new year's resolutions - why you don't need to detox

New Year’s Resolutions: You don’t need to detox

What is it about our future selves that we are so optimistic will be different from our current selves?  Why, oh why, do I think “January me” will be so much more attracted to exercise and healthy food than “December me” and am annually shocked that I am not magically enthusiastic after NYE?  I mean, considering that “January me” is the direct result of everything “December me” ate and drank, my expectation should be quite the opposite.

If this harsh realisation has also dampened your healthy resolutions (again!), you’re most definitely not alone – despite your instagram feed being overloaded with #detox, #healthy and #newyearnewme.  “Detoxing” as a process has many very well educated sceptics, with members of the medical community quite at a loss with the popular buzz word.  Your body has been breaking down and eliminating toxins (or “detoxing”, if you must) long before the word was used to sell everything from soup to mini breaks.  Your liver is responsible for a lot of the heavy lifting, and yes of course after overdoing the festive season you can feel a bit sluggish.  However, there is far more to be gained by treading gently, than by any extreme, restrictive punishment you can put yourself through (and as one to “go hard or go home”, believe me I’ve tried my fair share of juice cleanses and the like).  Usually, putting your exhausted body into shock with a low calorie diet and a bootcamp like exercise regime (when carrying a tray of jaegers is the closest thing to weight lifting your arms have done since November) will merely slow your metabolism, and give you a worse case of the fear than too many G&Ts.

new year's resolution: you don't need to detox

So, what do you do when you’ve eaten all the spiced beef sandwiches, your jeans are no longer “eating pants” and you just feel awful?  Three old faithfuls I can always rely on, not even find painful, and constitute the closest things to new years resolutions that I can admit to.

Tidy up
About 6 months ago I read The Life-Changing Magic of Tidying: A simple, effective way to banish clutter forever by Marie Kondo.  If you’re not familiar with the international bestseller and the “KonMari method”, I would definitely recommend reading it.  I have moved house a total of 10 times in the last 6 years (an excellent way to declutter, should you want to try it), and yet was still able to clear out bags and bags of junk that I didn’t need or want.  Marie Kondo boasts a stellar reputation – should you want her services directly, she has a 9 month waiting list, but has had no repeat customers to date.  She also claims “Not only will you never be messy again, but you’ll also get a new start on life.”  And while this remains to be seen, life does become a whole lot simpler when you can find something to wear within 30 seconds of getting up, you can find both gloves when it’s freezing outside and everything fits neatly into a tiny closet.  The psychological impact of decluttering is not to be underestimated – everything seems to run so much more smoothly, which really fits in with the whole “new year, new me” thing but is relatively pain free!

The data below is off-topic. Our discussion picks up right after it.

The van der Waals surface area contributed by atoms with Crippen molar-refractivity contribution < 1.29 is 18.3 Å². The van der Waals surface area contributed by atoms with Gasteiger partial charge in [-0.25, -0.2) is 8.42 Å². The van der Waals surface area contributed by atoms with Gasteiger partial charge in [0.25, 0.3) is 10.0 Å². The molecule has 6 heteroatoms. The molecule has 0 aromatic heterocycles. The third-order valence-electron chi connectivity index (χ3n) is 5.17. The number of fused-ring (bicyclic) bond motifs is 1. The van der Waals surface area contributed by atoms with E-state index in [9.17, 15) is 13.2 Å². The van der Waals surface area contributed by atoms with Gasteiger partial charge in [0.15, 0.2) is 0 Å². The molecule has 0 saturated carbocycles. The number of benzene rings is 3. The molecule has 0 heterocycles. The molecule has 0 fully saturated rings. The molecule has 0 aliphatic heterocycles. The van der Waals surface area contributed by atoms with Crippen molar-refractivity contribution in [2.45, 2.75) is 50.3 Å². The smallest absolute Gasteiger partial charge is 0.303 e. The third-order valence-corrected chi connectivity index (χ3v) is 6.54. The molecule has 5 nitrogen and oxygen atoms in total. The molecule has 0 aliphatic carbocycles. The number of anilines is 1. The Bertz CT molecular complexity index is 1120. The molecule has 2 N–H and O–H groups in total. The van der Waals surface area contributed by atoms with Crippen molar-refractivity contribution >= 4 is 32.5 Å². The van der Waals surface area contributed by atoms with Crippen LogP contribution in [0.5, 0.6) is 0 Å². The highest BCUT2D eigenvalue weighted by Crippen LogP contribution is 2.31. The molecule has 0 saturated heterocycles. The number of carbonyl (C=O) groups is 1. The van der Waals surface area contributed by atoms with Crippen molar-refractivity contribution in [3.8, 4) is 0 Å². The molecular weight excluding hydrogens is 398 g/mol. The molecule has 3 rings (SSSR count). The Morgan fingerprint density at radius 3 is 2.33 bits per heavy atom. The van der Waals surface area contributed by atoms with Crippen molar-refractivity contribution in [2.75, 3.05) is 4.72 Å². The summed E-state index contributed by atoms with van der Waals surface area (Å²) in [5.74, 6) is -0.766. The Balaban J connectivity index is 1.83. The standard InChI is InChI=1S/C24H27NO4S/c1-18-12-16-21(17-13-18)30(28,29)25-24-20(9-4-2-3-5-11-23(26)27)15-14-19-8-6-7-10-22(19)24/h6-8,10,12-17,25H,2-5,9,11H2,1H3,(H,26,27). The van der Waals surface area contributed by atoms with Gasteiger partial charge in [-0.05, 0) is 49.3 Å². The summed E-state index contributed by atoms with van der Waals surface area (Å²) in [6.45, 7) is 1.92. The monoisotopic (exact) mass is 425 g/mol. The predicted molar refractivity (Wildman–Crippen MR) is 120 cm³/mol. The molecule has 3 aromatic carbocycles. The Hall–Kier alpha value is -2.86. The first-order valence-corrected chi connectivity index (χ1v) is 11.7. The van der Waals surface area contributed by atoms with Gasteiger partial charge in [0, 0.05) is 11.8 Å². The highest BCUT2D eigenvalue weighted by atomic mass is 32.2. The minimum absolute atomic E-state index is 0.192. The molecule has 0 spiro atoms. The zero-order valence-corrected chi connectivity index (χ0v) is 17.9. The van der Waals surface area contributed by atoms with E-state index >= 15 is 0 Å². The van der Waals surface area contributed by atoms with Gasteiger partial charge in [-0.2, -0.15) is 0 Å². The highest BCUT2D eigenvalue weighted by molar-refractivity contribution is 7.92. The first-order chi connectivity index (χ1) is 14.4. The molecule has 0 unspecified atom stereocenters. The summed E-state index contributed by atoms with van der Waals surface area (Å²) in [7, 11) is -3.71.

new year's resolutions - you don't need to detox

Figure out what you want
Apparently 92% of goals fail by January 15th, so we are (almost) all in this together.  Now while the idea of new years resolutions make me vaguely nauseous, January does feel somewhat like a clean slate – weddings and sun holidays are on the (distant) horizon, if you’re a student the most important semester is ahead of you (yet contains enough possible study time to avoid a freak out, if the previous term was not your best) and those shiny new diaries and calendars are yet to be scribbled on.  Many people set goals for the months and year ahead, however only 3 out of every 100 people write their goals down – although people with written goals are 50% more likely to achieve them than those without.  Even a simple bucket list can clarify what you want in the future if you write it down.  Jack Black (not the comedian, the author of Mindstore) does a goal setting workshop on Youtube that is ideal for this time of year.

new year's resolutions - you don't need to detox
Focus on nutrition
Rather than depriving yourself, and the self-destructive mindset that goes with it, I tend to focus on feeding my poor body the nutrients (not calories) it has so sorely missed over the last few weeks.  And so I add – smoothies, broccoli for breakfast, roasted sweet potatoes, omega 3 supplements, avocado on toast, poached eggs, homemade bread, mangos as a treat (the good ones are pricey, my friend), smoked salmon, homemade granola with hot fruit salad and coconut yoghurt…there are plenty of healthy foods that I do enjoy, they just tend to take a bit more effort to prepare than a toasted cheese sandwich.  It’s funny how when you focus on adding all these things in, and nourishing yourself properly, it doesn’t feel anything as difficult as jumping on the gluten free, dairy free, sugar free bandwagon.

new year's resolutions - you don't need to detox

January is a depressing enough month as it is (particularly if you didn’t escape the flu epidemic that is apparently taking no prisoners) and beating yourself up for not sticking to a strict detox is not going to help.  There are many ways to start 2017 off on a good note, without resorting to lettuce leaves alone.  I would love to hear any resolutions you have that don’t involve “skinny tea” or burpees!

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